A New Challenge for Online Education to Tackle


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It seems like just with anything under the sun, there are quite a few challenges that online educators have to battle with.

There are two parts to delivering quality online education: The first one involves America’s best colleges and universities offering distance education programs, targeting low-income, busy individuals the most. The second part involves the interest and willingness of those individuals to seek an online degree or work on an online course, and that the study material and resources be delivered efficiently to students too.

A New Challenge for Online Education to Tackle

While colleges in the US have tackled the first part, being the high-tech, top-quality schools that they are, the second part is not that easy to achieve. Especially in the distant and sub-urban areas, internet penetration is not really worth writing home about, meaning that the delivery and acquisition of online education becomes a big challenge for both students and educators.

“Who would have known that…it takes more than two weeks, three companies, two visits by two different technicians and frustrating phone calls to Texas, Indiana and even the Philippines to get Wi-Fi service to the foothills of East San Jose?” said Silicon Valley.com about the imminent challenge to online education.

This means extra costs for both colleges and students. San Jose state’s online education experiment found educational institutions devoting much of their computer lab space, equipment and staffing to online courses.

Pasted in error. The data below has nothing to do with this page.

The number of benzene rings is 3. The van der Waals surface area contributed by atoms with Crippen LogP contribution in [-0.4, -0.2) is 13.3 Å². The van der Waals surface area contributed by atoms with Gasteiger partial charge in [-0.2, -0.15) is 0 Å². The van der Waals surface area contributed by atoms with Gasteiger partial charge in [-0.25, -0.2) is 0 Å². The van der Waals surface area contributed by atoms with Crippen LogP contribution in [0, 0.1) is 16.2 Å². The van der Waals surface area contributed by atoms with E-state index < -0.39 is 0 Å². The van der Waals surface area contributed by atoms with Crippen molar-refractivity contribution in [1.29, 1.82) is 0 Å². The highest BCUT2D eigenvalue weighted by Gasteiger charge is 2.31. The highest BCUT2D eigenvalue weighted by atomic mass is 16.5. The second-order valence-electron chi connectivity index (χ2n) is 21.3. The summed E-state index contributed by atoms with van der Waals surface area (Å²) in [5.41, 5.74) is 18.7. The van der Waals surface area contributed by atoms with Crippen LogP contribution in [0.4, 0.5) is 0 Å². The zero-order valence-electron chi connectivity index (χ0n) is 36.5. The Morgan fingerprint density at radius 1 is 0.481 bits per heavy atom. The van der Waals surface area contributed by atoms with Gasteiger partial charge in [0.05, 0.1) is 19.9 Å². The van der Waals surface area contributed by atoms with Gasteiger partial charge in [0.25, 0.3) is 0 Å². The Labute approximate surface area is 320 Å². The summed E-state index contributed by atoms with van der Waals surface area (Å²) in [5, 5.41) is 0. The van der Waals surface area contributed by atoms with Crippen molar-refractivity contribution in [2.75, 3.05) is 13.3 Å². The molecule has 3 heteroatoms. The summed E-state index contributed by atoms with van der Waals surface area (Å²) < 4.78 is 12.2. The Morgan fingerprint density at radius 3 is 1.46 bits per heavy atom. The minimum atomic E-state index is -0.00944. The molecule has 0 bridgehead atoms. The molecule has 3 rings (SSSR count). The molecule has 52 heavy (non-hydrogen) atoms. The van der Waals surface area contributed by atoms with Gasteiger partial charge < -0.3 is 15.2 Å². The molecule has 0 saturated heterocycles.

That online schools and colleges are willing to provide full support and help to students despite added costs and the bumps of the teething stage make the experience a very fulfilling one for students. Many students appreciate how help is provided even a few minutes before the submission deadline of an important assignment.

Yet, the internet divide continues to be a big challenge for online educators. The more affluent and more educated Americans living in urban areas and metropolis will have high-speed, fast internet connections. But they are not as interested in online learning as their not-so-well-off counterparts in areas where internet connectivity is rather slow and logging on to a website can be, unfortunately, difficult.

Despite that, one’s hopeful that like the many challenges and skepticisms that distance education has overcome, this too shall pass.

Written by

Kelly Gibson is the official spokesperson for onlinedegreetalk.org, where she frequently writes as well. When she’s not busy reading about the latest trends in online education, she loves horse riding and going for the occasional swim. Check out her blog OnlineDegreeTalk.org – which aims to assist you in your journey towards online education.

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